Item skill acquisition is not quite that easy, however. Firstly the enemies in Riviera are finite. If the player wishes to attain good rankings in battle (essential for enough TP to do more than look at the majority of malleable items), sitting around using certain items repeatedly is not the ideal method. More importantly, items have a set number of uses. Once used to the maximum, an item breaks and is gone forever. The way around this limitation is to use the Practice mode, in which previously defeated enemies can be fought once more – without items breaking, and with no ranking to worry about attaining. Practice mode is vital to success and must be used repeatedly if one wishes to have the characters capable of handling enemies in a timely fashion.

   Interaction features its own fair share of wheel reinvention, although nothing to the level of the battle system. One very annoying limitation is that 15 items can be carried simultaneously. Once the player acquires a sixteenth item, something must be discarded. This can lead to many Practice sessions for learning a skill hurriedly before something else comes along needing an item slot. There is also the limitation in each battle of 4 items total, which is easily adapted to but can be dangerous if the player wishes to use several items close to breaking. The aforementioned inability to simply move has already been mentioned, and whether it is considered a liability or not will vary according to individual preference. Menu interaction is clean and easy, with its pervasiveness the only potential negative. Except for the inability to individually target enemies in battle – this is because each item’s effects specifically denote where it will attack, and it is up to the player to make a good battle kit. Outside of battle there are frequent instances of action events where the player must have quick reflexes, else generally unwanted effects will result.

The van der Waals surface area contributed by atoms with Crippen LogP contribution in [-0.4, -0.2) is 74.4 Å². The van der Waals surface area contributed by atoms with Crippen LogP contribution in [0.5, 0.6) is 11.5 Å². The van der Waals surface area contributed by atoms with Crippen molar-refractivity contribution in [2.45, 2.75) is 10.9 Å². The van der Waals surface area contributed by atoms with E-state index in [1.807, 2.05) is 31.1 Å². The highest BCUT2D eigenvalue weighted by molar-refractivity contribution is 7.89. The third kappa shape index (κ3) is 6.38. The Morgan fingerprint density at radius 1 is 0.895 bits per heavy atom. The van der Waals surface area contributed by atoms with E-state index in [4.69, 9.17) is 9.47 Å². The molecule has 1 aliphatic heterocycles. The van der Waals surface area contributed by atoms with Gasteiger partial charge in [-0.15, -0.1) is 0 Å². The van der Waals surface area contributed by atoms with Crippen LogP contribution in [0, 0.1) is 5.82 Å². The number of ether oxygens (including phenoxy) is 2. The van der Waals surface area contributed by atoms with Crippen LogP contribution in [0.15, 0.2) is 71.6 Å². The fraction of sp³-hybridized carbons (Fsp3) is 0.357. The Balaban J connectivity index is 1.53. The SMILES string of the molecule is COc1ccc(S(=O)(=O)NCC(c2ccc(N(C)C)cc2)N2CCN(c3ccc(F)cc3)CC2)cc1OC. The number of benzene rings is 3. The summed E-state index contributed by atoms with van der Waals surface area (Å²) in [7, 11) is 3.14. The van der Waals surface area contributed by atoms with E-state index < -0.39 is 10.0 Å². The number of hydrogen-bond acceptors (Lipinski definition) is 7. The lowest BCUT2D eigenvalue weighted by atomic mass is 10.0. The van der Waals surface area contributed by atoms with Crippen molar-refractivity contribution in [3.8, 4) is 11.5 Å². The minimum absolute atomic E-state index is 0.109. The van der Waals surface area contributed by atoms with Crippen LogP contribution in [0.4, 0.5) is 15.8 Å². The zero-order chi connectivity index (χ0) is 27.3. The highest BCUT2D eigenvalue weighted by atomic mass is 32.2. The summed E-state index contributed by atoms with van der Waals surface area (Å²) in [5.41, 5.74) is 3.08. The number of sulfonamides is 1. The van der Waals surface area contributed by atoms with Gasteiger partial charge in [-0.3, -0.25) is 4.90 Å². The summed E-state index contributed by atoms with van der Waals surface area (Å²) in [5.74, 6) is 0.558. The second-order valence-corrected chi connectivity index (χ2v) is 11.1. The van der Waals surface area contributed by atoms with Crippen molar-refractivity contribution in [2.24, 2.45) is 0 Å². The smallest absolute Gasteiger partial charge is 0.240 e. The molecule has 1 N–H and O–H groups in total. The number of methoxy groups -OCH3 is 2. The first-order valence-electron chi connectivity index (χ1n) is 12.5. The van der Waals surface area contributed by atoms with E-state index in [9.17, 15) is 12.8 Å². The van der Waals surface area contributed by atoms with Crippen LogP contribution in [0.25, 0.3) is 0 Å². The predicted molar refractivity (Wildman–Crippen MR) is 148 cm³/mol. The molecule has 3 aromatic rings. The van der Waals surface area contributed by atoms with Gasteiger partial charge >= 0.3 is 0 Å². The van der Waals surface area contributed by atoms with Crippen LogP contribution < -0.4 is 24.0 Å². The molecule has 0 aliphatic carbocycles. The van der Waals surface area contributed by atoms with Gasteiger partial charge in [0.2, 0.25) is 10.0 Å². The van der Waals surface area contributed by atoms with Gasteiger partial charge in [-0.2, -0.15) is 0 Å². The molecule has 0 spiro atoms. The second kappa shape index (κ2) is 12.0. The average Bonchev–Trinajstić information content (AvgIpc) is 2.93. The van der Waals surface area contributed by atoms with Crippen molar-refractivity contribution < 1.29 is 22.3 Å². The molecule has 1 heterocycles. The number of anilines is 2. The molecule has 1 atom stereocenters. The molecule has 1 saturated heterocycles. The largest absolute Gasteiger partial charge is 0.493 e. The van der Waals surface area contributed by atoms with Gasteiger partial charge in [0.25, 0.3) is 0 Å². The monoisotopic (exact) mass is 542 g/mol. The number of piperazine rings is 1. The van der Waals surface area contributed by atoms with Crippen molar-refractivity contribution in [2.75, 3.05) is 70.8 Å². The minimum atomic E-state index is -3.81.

Marmaduke – no!!! Marmaduke – no!!!

   Riviera begins with Ledah and Ein making their way to the world of Riviera at the behest of Hector, their master, with the task of remaking the world per Hector’s instructions ere a threat has been detected from it eerily reminiscent of the one defeated 1000 years prior. Ledah and Ein are Grim Angels, specifically tasked with this function. Ein is accompanied by his familiar, Rose, who along with Ledah helps to instruct him on the way. Then an event occurs that separates the three, with an amnesiac Ein coming to a village of Sprites (the inhabitants of Riviera) and seeking to aid the endeavors of two Sprites named Fia and Lina to protect the planet. Along the way two other Sprites named Serene and Cierra will also join in the interest of making Riviera peaceful once more.